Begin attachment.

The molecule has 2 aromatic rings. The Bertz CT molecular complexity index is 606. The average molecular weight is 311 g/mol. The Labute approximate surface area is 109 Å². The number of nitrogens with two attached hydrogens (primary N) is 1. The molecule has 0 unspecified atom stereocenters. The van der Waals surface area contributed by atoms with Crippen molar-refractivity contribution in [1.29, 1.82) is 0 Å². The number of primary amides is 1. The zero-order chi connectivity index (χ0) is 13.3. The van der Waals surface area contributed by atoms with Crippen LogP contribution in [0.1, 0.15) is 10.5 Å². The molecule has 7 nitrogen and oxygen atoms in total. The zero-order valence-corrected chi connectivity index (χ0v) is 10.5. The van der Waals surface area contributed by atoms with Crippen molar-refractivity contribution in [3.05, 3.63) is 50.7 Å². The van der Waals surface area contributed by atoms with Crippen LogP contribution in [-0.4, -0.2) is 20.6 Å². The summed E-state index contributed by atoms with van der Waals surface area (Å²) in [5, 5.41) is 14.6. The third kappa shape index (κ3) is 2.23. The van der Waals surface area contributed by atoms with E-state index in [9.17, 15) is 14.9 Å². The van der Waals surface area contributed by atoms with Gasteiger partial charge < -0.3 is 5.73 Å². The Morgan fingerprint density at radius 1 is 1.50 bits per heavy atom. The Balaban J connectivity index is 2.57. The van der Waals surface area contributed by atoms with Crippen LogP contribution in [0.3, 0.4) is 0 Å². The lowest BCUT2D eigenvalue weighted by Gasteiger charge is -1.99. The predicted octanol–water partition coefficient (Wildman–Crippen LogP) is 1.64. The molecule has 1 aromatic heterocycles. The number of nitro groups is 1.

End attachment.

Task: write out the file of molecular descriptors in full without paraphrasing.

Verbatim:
The molecule has 2 aromatic rings. The Bertz CT molecular complexity index is 606. The average molecular weight is 311 g/mol. The Labute approximate surface area is 109 Å². The number of nitrogens with two attached hydrogens (primary N) is 1. The molecule has 0 unspecified atom stereocenters. The van der Waals surface area contributed by atoms with Crippen molar-refractivity contribution in [1.29, 1.82) is 0 Å². The number of primary amides is 1. The zero-order chi connectivity index (χ0) is 13.3. The van der Waals surface area contributed by atoms with Crippen LogP contribution in [0.1, 0.15) is 10.5 Å². The molecule has 7 nitrogen and oxygen atoms in total. The zero-order valence-corrected chi connectivity index (χ0v) is 10.5. The van der Waals surface area contributed by atoms with Crippen molar-refractivity contribution in [3.05, 3.63) is 50.7 Å². The van der Waals surface area contributed by atoms with Crippen LogP contribution in [-0.4, -0.2) is 20.6 Å². The summed E-state index contributed by atoms with van der Waals surface area (Å²) in [5, 5.41) is 14.6. The third kappa shape index (κ3) is 2.23. The van der Waals surface area contributed by atoms with E-state index in [9.17, 15) is 14.9 Å². The van der Waals surface area contributed by atoms with Gasteiger partial charge < -0.3 is 5.73 Å². The Morgan fingerprint density at radius 1 is 1.50 bits per heavy atom. The Balaban J connectivity index is 2.57. The van der Waals surface area contributed by atoms with Crippen LogP contribution in [0.3, 0.4) is 0 Å². The lowest BCUT2D eigenvalue weighted by Gasteiger charge is -1.99. The predicted octanol–water partition coefficient (Wildman–Crippen LogP) is 1.64. The molecule has 1 aromatic heterocycles. The number of nitro groups is 1.